What's odd is that no one in the United States knows or can know if the summit was a complete sham or a genuine moment signaling the beginning of denuclearization akin to South Africa's or Ukraine's or even Libya's capitulation on weapons of mass destruction.
Sen. Tom Cotton (R-Ark.) summed it up Tuesday morning on my radio program this way: "The Singapore Summit ... was a positive step. This is an unbelievable first step", Ingraham said. It's an extremely non-traditional diplomatic move, but one that perhaps has some merit (maybe) when you consider Kim Jong-un likely grew up under his father's love of Hollywood films.
"We had it made up", the president said.
And depending on who's watching the video, it comes across as either an inspirational invitation for Chairman Kim Jong Un to bring his beloved North Korea into the modern world or a heavy-handed threat by President Trump to usher in an apocalypse if he fails to do so. "I really believe that", Trump said. I mean, that could very well be the future.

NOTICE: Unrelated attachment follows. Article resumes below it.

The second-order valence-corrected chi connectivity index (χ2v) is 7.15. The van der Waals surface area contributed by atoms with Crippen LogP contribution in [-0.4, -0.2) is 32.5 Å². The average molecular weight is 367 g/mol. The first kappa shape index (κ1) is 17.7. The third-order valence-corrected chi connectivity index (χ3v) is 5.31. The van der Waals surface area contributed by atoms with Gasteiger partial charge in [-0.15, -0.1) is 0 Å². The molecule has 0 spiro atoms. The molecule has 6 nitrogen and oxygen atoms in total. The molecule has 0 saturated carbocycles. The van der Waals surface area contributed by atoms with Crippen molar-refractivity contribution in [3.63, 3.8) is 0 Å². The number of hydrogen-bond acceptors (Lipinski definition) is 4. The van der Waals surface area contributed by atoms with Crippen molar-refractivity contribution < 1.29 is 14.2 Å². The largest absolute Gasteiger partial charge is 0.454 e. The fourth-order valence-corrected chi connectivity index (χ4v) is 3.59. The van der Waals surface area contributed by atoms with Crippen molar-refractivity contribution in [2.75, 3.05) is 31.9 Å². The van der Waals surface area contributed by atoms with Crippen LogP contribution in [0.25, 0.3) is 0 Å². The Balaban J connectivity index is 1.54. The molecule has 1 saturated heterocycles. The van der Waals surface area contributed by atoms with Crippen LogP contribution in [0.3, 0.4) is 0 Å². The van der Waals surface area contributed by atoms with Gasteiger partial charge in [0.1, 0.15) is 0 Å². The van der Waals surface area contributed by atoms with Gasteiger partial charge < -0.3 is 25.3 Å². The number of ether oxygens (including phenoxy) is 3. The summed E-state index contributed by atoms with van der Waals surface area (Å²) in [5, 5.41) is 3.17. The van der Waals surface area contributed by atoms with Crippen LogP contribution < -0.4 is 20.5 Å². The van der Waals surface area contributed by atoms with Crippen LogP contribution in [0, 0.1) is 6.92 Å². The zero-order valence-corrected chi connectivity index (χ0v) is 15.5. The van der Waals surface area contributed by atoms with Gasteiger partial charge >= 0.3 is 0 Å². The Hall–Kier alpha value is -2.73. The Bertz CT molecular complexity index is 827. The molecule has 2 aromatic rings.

Asked what happens next, Trump said: "I think he's gone back to get this done".
A photograph showing Trump sitting with his arms folded as German Chancellor Angela Merkel speaks was seen as defining the acrimonious nature of those talks. And about the summit they both echoed in various ways the famous Ronald Reagan formulation: "Trust, but verify". It's "stunning" and "not to be minimized in any way", but it's also important to remember that "Kim Jong Un has given up nothing at this point".
According to a menu card published from the White House, Kim and Trump had a plethora of western, Korean, Chinese and Malay dishes to choose from at the swanky Capella hotel in Singapore. And that, of course, leaves aside the fact they thought it prudent to try to out-North-Korea North Korea in the propaganda department.
But in Korean culture, it is polite not to make full eye contact with someone who is older, and Trump is twice Kim's age, the body language expert explained.